One of the discernible trends for all search engines that will continue to drive innovation and work is query answering. It used to be you had to think - sometimes quite hard - which keywords to use when searching for something. Let’s say I needed a specific recipe or a local hotel’s checkout hours or a troubleshooting a specific video card on a given computer system. Increasingly, search engines opted toward a more conversational query answering, making it much easier to search for information using naturally worded questions: How do I…, When does…, How to... , Who…, etc. Solved? Far from it!
From HAL900 to Ok, Google
It is the fault of all those Sci Fi movies and books with cool robots or AI systems talking to people that caught on young and impressionable kids. Remember HAL9000? Even though definitely an OLD AI concept, isn’t it curious that we are still very far from being able to converse with a computer system at this level? This doesn’t keep in check the imagination of writers of filmmakers: HAL9000 complexity pales when put alongside the Oracle and the Architect from the Matrix series.
Well, it turned out it is far more complicated to build such an AI in real life, but we are not without hope. For instance, Ok Google is a small step towards building such an interactive AI. OK Google is the voice command interface used to activate Google Now voice search on your Android smartphone, as well as other Google devices such as the (apparently dying) Google Glass smartglasses.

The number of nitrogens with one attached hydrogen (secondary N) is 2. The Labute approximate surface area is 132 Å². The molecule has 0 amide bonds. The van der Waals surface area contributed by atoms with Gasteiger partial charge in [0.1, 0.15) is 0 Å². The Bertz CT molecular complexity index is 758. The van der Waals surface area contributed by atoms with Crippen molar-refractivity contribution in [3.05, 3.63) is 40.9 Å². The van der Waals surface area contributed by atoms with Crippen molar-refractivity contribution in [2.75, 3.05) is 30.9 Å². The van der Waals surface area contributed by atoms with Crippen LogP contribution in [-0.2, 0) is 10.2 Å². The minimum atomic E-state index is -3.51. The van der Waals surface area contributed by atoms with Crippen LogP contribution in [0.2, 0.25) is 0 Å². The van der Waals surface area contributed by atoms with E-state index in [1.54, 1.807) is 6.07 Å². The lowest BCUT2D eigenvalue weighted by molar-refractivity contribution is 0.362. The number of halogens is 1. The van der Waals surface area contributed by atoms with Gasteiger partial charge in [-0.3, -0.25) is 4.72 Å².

How can I join...Isis?
This drive toward a more conversational query answering is certainly not without problems. Periodically, search engines (Google of course, but also Bing and Yahoo) are being criticised for the suggestions that pop up as part of their search queries as is exemplified at the top of this blog post (note that Google already addressed this issue and will not display the same suggestions; also, I was not able to pinpoint when was the screenshot taken). Now that one is fun, but what about this one caught by BBC?
As you can see, Google UK was “suggesting” How to join Isis - the infamous jihadist organisation - among the top five options for the search query How to join. Shortly after being alerted by the BBC, Google filtered out this option, at least in UK. The reason for this suggestion being there (unless of course you like conspiracy theories) in the first place has to do with the nature of the algorithm - essentially it picks up the most popular searches.
Freedom of search or responsible algorithms?
But this raises a number of fundamental issues related to freedom of speech. Should search engines be neutral and provide access to information or should Google filter out suggestions such as these? Google and Bing were criticized for both filtering or failing to filter adult content suggestions, violence, criminal activities or child pornography. So far, search engines opted to go down the censoring road. I highly recommend an older (but not less relevant) post by Nicholas Diakopoulos on Future Tense blog where he analyses what and why gets filtered and some of the more bizarre results such filtering committees are producing.
This controversy is not going to abate. If anything, access to information would bring the topic of search filtering increasingly to our attention.
What do you think? Freedom above everything else? Or social and moral responsibility that trumps all?